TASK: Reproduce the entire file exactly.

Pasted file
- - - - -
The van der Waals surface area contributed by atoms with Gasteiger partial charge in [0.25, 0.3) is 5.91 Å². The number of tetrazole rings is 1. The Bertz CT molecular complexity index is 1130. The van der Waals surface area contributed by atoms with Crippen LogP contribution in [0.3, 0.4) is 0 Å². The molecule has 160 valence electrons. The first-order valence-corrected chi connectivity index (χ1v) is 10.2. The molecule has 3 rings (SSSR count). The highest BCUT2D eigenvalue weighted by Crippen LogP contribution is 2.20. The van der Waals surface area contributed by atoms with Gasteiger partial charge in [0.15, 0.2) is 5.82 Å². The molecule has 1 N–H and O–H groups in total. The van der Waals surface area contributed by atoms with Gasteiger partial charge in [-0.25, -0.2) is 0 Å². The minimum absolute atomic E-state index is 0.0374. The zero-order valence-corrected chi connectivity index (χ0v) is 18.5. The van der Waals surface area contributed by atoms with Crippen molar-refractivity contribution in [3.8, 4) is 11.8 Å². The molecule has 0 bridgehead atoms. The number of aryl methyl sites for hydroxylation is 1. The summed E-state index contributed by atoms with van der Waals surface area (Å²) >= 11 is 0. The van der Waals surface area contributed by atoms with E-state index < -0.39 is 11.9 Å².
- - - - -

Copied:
The van der Waals surface area contributed by atoms with Gasteiger partial charge in [0.25, 0.3) is 5.91 Å². The number of tetrazole rings is 1. The Bertz CT molecular complexity index is 1130. The van der Waals surface area contributed by atoms with Crippen LogP contribution in [0.3, 0.4) is 0 Å². The molecule has 160 valence electrons. The first-order valence-corrected chi connectivity index (χ1v) is 10.2. The molecule has 3 rings (SSSR count). The highest BCUT2D eigenvalue weighted by Crippen LogP contribution is 2.20. The van der Waals surface area contributed by atoms with Gasteiger partial charge in [0.15, 0.2) is 5.82 Å². The molecule has 1 N–H and O–H groups in total. The van der Waals surface area contributed by atoms with Gasteiger partial charge in [-0.25, -0.2) is 0 Å². The minimum absolute atomic E-state index is 0.0374. The zero-order valence-corrected chi connectivity index (χ0v) is 18.5. The van der Waals surface area contributed by atoms with Crippen molar-refractivity contribution in [3.8, 4) is 11.8 Å². The molecule has 0 bridgehead atoms. The number of aryl methyl sites for hydroxylation is 1. The summed E-state index contributed by atoms with van der Waals surface area (Å²) >= 11 is 0. The van der Waals surface area contributed by atoms with E-state index < -0.39 is 11.9 Å².